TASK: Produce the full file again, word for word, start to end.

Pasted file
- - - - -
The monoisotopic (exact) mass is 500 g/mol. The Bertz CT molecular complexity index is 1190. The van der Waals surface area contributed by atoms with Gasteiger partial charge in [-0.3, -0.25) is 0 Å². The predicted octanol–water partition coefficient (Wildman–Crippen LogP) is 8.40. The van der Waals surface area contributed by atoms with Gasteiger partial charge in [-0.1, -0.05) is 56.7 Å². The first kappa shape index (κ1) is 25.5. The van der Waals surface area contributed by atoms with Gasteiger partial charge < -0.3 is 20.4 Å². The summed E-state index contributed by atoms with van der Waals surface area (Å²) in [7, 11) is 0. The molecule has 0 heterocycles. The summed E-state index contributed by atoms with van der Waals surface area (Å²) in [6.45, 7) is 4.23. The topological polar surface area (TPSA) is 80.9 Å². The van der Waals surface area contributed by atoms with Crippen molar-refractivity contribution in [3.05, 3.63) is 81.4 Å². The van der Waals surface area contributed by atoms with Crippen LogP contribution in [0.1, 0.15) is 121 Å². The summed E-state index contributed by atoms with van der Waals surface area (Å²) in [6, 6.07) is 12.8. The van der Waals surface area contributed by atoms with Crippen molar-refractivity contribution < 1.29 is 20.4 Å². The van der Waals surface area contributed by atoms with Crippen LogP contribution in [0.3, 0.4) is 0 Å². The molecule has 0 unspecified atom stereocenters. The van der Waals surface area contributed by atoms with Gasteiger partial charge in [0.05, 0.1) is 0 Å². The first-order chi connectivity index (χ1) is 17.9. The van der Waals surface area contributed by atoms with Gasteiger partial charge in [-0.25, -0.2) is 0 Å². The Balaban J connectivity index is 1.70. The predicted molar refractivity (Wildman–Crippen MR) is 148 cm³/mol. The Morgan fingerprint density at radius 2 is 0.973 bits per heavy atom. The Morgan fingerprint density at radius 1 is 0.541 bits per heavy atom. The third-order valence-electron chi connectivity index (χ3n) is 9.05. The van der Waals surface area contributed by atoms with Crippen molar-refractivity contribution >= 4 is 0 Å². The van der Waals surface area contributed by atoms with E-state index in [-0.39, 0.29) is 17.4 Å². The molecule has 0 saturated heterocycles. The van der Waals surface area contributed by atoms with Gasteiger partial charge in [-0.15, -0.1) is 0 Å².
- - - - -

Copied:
The monoisotopic (exact) mass is 500 g/mol. The Bertz CT molecular complexity index is 1190. The van der Waals surface area contributed by atoms with Gasteiger partial charge in [-0.3, -0.25) is 0 Å². The predicted octanol–water partition coefficient (Wildman–Crippen LogP) is 8.40. The van der Waals surface area contributed by atoms with Gasteiger partial charge in [-0.1, -0.05) is 56.7 Å². The first kappa shape index (κ1) is 25.5. The van der Waals surface area contributed by atoms with Gasteiger partial charge < -0.3 is 20.4 Å². The summed E-state index contributed by atoms with van der Waals surface area (Å²) in [7, 11) is 0. The molecule has 0 heterocycles. The summed E-state index contributed by atoms with van der Waals surface area (Å²) in [6.45, 7) is 4.23. The topological polar surface area (TPSA) is 80.9 Å². The van der Waals surface area contributed by atoms with Crippen molar-refractivity contribution in [3.05, 3.63) is 81.4 Å². The van der Waals surface area contributed by atoms with Crippen LogP contribution in [0.1, 0.15) is 121 Å². The summed E-state index contributed by atoms with van der Waals surface area (Å²) in [6, 6.07) is 12.8. The van der Waals surface area contributed by atoms with Crippen molar-refractivity contribution < 1.29 is 20.4 Å². The van der Waals surface area contributed by atoms with Crippen LogP contribution in [0.3, 0.4) is 0 Å². The molecule has 0 unspecified atom stereocenters. The van der Waals surface area contributed by atoms with Gasteiger partial charge in [0.05, 0.1) is 0 Å². The first-order chi connectivity index (χ1) is 17.9. The van der Waals surface area contributed by atoms with Gasteiger partial charge in [-0.25, -0.2) is 0 Å². The Balaban J connectivity index is 1.70. The predicted molar refractivity (Wildman–Crippen MR) is 148 cm³/mol. The Morgan fingerprint density at radius 2 is 0.973 bits per heavy atom. The Morgan fingerprint density at radius 1 is 0.541 bits per heavy atom. The third-order valence-electron chi connectivity index (χ3n) is 9.05. The van der Waals surface area contributed by atoms with Crippen molar-refractivity contribution >= 4 is 0 Å². The van der Waals surface area contributed by atoms with E-state index in [-0.39, 0.29) is 17.4 Å². The molecule has 0 saturated heterocycles. The van der Waals surface area contributed by atoms with Gasteiger partial charge in [-0.15, -0.1) is 0 Å².